ST ANDREW’S FELLOWSHIP I arrived at the very last meeting of the St Andrew‘s Fellowship a little late, as I‘d found it difficult to find a parking space, in the Balfour Centre‘s car park. I was warmly welcomed and given a cup of tea. I‘d expected everyone to be feeling rather sad, and talking about what a shame it was that the fellowship was closing. However what I‘d interrupted was lots of laughter, and exclamations, as Phil trawled through a long list of previous St Andrew‘s vicars. The members were reminiscing about each one as Phil said their names. I didn‘t know any of the vicars as they were before my time, so to speak. But I was greatly entertained by all the stories being swapped of each vicar‘s different interests and character. There was even one who ―re-married‖ couples when it was their wedding anniversary. What a brilliant idea. He must have kept a note of all the dates. But by taking the trouble to do so and remembering them during Sunday service, he helped the couples to refocus on their vows, and made them feel special. After Joan blessed the food we all tucked into lunch whilst chatting to each other. There was talk of possible future projects, even though the meetings have officially stopped. As Doris rightly said ―The meetings at the Balfour Centre may have stopped but the Fellowship goes on.‖ It may start again in the future, albeit in a new format. We certainly hope so. Phil presented Pat and Doris with floral arrangements, as Joan, Olga, Jean, Jenny, Sylvia and Bill clapped their appreciation for all the hard work these two have put into the running of the fellowship over the years. I learnt that it had been going for 10 years and I know that, throughout these years, a great many people have been comforted, helped and strengthened in their faith by the Christian love and support they received at St Andrew‘s. As I made my exit I left this lovely Christian group about to conclude the meeting, by praising the Lord in song. I know that the fellowship meetings will be very much missed, but I feel sure that it‘s less of an ending, more of a new beginning. © Carole Harvey 5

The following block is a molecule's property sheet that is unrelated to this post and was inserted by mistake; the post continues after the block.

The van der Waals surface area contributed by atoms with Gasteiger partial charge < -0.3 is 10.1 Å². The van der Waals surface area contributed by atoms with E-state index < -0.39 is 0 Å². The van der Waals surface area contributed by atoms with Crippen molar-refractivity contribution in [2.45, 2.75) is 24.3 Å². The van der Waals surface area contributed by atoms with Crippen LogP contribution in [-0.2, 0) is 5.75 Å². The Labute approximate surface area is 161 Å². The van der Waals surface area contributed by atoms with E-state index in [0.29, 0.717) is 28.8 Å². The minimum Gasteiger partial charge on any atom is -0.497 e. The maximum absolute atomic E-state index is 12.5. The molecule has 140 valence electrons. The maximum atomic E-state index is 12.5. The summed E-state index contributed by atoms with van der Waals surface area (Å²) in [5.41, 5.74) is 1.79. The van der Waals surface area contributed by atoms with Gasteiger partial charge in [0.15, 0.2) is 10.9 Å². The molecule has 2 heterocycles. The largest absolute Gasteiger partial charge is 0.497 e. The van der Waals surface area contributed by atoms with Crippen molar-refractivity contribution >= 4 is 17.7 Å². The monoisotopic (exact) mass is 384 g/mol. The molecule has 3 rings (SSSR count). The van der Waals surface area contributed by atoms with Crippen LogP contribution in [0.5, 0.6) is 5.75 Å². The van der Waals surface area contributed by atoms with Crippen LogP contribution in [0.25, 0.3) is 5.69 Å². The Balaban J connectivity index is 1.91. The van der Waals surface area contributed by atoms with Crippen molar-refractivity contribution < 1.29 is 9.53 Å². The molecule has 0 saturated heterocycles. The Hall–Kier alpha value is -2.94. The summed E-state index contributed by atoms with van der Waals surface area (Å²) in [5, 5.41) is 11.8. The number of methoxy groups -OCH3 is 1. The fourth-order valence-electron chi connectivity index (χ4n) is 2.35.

(Debt Counselling in Drypool) We had a meeting on Monday 8th July to discuss debt advice for the parish. It was good to have Graham and Nigel from Victoria Dock (who really are the driving force/vision behind this) and Shane, Christine and Dave from St John's, as well as 3 people helping us with information - Jackie and Christine who run the debt counselling service based from New Life church and Rory who had come across the country to lead the meeting. Rory is from CMA - Community Money Advice - a Christian based national debt counselling ministry. Having heard from Rory, we all felt very inspired to go with their model, which involves training local volunteers and running a locally based service - this can be a day a week/every day/ based at an office/ including home visits etc. It involves 2 days training for all debt advisors, but also the opportunity to be involved in other ways prayer, admin, pastoral support. The initial idea of the meeting (which I co-ordinated with my work, SEARCH, hat on) was to see if we might put a centre or 2 into East Hull, sharing the people resources we've got, I think we'd all say this is still the vision, but there also feel like a need to get started as soon as we can - anecdotally, even at the meeting we could name several people without much thought who need this sort of help to move them on from a crisis point, have previously made referrals from the parish (there are 3 CMA centres based in Hull, all of whom are willing to take referrals but all of whom are virtually at capacity in terms of time and volunteers). So, the plan at the moment is: 1)We are heading towards a CMA centre, based in our parish (but taking clients from wherever if we can, depending on volunteers). Initial thoughts are that we would be "open" one day a week - a Tuesday, at 6